# Terms and definitions

The unit of energy I have chosen is the kilowatt-hour (kWh).

Power is the rate at which something uses energy. The main unit for power is the kilowatt-hour per day (kWh/d) (or Joules, but that is not practical as a Joule is too small a unit: 1 kWh is 3.6 million joules). The power of 1 J/sec equals 1 W. 40W = 1 kWh/d; 1kW = 24 kWh/d. A device could use one kilowatt; it doesn’t use “one kilowatt per second.”! The “per second” is already built in to the definition of the kilowatt; compare with ‘the knott’…
One 40W lightbulb, kept switched on all the time, uses one kilowatt-hour per day. One kilowatt-hour per day is roughly the power you could get from one human servant.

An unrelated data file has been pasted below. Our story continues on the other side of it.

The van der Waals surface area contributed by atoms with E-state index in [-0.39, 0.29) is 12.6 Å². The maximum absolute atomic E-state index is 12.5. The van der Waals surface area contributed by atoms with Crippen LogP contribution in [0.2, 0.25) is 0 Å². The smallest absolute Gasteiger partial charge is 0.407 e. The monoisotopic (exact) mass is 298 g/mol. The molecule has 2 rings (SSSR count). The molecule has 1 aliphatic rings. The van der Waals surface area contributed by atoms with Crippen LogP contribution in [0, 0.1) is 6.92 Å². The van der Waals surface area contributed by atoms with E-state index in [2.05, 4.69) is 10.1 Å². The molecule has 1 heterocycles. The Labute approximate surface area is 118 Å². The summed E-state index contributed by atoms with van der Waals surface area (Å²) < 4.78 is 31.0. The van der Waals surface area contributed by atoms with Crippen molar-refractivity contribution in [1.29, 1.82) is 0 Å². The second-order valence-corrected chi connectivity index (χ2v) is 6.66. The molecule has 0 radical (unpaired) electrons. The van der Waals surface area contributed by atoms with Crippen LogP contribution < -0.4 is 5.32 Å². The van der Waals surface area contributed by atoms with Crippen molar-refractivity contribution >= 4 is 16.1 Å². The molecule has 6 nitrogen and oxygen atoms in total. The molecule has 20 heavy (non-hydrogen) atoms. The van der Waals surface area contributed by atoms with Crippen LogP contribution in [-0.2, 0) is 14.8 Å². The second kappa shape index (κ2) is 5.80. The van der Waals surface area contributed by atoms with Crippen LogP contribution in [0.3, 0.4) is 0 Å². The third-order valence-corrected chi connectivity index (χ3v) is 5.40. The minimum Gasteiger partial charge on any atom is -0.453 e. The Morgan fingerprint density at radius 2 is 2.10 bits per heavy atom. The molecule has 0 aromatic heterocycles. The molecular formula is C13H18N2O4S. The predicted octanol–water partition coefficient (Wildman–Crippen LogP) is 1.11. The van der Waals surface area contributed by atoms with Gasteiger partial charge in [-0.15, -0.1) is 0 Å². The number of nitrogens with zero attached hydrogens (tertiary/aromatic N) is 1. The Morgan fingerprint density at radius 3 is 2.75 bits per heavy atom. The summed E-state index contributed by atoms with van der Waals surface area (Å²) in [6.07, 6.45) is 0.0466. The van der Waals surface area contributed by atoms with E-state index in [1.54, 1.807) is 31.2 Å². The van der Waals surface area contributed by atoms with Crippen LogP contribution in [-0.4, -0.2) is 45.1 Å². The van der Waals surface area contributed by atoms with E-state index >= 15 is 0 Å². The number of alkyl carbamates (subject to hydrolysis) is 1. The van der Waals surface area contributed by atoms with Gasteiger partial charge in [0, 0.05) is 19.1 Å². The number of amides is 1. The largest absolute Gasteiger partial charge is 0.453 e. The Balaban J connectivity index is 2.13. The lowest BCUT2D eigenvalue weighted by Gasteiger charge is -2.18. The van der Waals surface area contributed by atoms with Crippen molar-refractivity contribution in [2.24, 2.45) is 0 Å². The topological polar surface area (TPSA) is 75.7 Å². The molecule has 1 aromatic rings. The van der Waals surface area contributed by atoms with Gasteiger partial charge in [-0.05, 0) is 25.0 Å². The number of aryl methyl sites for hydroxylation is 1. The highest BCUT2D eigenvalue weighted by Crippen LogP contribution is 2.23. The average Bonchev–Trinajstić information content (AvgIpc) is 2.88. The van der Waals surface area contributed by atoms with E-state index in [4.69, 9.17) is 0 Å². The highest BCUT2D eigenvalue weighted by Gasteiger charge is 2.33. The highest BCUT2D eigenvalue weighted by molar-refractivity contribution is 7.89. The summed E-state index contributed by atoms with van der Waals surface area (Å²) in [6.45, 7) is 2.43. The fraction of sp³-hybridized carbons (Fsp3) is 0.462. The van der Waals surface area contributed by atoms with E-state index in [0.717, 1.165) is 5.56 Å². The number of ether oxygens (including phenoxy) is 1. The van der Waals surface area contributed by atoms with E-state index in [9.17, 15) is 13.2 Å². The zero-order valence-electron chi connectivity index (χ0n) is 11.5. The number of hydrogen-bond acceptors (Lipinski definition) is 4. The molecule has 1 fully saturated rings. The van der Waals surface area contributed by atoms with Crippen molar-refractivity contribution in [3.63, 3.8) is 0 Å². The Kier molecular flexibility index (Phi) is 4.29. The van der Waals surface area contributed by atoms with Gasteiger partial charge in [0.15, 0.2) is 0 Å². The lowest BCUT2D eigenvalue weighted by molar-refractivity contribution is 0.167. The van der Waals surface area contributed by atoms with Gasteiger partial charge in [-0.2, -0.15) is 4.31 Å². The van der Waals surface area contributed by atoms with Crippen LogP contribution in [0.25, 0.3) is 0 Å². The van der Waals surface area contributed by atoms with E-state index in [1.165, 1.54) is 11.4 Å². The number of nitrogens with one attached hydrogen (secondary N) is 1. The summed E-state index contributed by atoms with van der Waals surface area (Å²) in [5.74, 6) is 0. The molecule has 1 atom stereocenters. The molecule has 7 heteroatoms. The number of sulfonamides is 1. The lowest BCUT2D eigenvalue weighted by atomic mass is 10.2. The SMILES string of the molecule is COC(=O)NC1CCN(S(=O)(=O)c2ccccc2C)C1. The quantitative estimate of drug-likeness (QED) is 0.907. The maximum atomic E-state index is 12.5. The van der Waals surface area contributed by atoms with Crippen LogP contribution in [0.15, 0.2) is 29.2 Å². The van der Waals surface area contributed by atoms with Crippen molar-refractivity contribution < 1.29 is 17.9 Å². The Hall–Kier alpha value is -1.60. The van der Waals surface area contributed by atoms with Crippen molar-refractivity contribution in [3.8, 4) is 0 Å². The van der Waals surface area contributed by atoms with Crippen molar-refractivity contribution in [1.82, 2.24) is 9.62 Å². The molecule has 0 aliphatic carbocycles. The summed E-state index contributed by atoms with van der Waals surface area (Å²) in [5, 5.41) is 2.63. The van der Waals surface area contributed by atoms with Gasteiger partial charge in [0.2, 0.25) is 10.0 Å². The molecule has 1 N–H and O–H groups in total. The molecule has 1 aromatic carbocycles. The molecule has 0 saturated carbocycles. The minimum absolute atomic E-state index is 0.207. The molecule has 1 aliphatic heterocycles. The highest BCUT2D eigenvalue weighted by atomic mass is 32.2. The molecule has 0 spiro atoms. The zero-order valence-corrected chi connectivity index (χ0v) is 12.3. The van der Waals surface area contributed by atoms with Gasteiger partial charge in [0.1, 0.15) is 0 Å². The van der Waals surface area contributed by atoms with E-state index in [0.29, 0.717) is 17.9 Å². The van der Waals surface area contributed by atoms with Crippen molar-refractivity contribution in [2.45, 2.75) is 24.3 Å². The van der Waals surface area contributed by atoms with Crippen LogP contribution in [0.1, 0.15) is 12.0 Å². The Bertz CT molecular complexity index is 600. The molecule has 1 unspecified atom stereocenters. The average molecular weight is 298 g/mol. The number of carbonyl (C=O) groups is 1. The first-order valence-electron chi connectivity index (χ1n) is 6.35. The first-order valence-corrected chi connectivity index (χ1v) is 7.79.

volume = flow x time. flow = volume/time. Energy is like water volume: power is like water flow. energy = power ×time (kWh = kWh/d x d)

When we “use up” one kilojoule of energy, what we’re really doing is taking one kilojoule of energy in a form that has low entropy (for example, electricity), and converting it into an exactly equal amount of energy in another form, usually one that has much higher entropy (for example, hot air or hot water). Only low entropy energy is “useful” to us.